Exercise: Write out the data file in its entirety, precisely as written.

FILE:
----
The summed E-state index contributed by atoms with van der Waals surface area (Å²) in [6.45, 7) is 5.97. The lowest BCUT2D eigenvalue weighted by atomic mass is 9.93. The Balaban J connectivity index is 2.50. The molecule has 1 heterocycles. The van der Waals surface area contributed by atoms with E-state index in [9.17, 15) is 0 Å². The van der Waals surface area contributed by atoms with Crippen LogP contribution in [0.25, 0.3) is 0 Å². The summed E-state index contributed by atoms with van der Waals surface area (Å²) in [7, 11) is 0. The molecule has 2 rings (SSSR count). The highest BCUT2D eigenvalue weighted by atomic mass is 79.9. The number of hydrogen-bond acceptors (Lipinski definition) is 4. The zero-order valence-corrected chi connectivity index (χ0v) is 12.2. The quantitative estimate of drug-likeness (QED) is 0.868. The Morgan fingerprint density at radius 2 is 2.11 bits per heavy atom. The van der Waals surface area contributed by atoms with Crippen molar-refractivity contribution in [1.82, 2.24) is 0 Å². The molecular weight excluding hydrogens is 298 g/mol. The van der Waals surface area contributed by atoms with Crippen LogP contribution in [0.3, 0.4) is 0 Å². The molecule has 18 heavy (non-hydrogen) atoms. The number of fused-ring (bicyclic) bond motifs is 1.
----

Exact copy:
The summed E-state index contributed by atoms with van der Waals surface area (Å²) in [6.45, 7) is 5.97. The lowest BCUT2D eigenvalue weighted by atomic mass is 9.93. The Balaban J connectivity index is 2.50. The molecule has 1 heterocycles. The van der Waals surface area contributed by atoms with E-state index in [9.17, 15) is 0 Å². The van der Waals surface area contributed by atoms with Crippen LogP contribution in [0.25, 0.3) is 0 Å². The summed E-state index contributed by atoms with van der Waals surface area (Å²) in [7, 11) is 0. The molecule has 2 rings (SSSR count). The highest BCUT2D eigenvalue weighted by atomic mass is 79.9. The number of hydrogen-bond acceptors (Lipinski definition) is 4. The zero-order valence-corrected chi connectivity index (χ0v) is 12.2. The quantitative estimate of drug-likeness (QED) is 0.868. The Morgan fingerprint density at radius 2 is 2.11 bits per heavy atom. The van der Waals surface area contributed by atoms with Crippen molar-refractivity contribution in [1.82, 2.24) is 0 Å². The molecular weight excluding hydrogens is 298 g/mol. The van der Waals surface area contributed by atoms with Crippen LogP contribution in [0.3, 0.4) is 0 Å². The molecule has 18 heavy (non-hydrogen) atoms. The number of fused-ring (bicyclic) bond motifs is 1.